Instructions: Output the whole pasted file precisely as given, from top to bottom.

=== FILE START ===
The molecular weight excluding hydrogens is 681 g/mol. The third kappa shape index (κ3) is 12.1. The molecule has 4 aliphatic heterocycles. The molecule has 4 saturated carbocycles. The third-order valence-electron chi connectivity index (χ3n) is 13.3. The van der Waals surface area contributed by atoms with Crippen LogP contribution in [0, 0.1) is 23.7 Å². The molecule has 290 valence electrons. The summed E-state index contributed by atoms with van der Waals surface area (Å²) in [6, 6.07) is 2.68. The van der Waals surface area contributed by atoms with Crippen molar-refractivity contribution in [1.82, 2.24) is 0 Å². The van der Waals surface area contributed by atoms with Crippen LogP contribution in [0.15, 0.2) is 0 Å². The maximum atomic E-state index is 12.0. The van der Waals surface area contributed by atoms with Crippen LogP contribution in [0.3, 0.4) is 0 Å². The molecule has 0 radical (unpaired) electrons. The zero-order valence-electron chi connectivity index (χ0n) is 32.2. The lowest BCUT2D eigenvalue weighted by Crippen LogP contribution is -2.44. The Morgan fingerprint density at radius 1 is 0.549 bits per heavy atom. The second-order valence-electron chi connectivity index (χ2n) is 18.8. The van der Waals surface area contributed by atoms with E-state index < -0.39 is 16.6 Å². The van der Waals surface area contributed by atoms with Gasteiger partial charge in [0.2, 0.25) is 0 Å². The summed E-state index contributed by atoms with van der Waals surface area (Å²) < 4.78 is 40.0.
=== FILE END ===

The molecular weight excluding hydrogens is 681 g/mol. The third kappa shape index (κ3) is 12.1. The molecule has 4 aliphatic heterocycles. The molecule has 4 saturated carbocycles. The third-order valence-electron chi connectivity index (χ3n) is 13.3. The van der Waals surface area contributed by atoms with Crippen LogP contribution in [0, 0.1) is 23.7 Å². The molecule has 290 valence electrons. The summed E-state index contributed by atoms with van der Waals surface area (Å²) in [6, 6.07) is 2.68. The van der Waals surface area contributed by atoms with Crippen molar-refractivity contribution in [1.82, 2.24) is 0 Å². The van der Waals surface area contributed by atoms with Crippen LogP contribution in [0.15, 0.2) is 0 Å². The maximum atomic E-state index is 12.0. The van der Waals surface area contributed by atoms with Crippen LogP contribution in [0.3, 0.4) is 0 Å². The molecule has 0 radical (unpaired) electrons. The zero-order valence-electron chi connectivity index (χ0n) is 32.2. The lowest BCUT2D eigenvalue weighted by Crippen LogP contribution is -2.44. The Morgan fingerprint density at radius 1 is 0.549 bits per heavy atom. The second-order valence-electron chi connectivity index (χ2n) is 18.8. The van der Waals surface area contributed by atoms with E-state index < -0.39 is 16.6 Å². The van der Waals surface area contributed by atoms with Gasteiger partial charge in [0.2, 0.25) is 0 Å². The summed E-state index contributed by atoms with van der Waals surface area (Å²) < 4.78 is 40.0.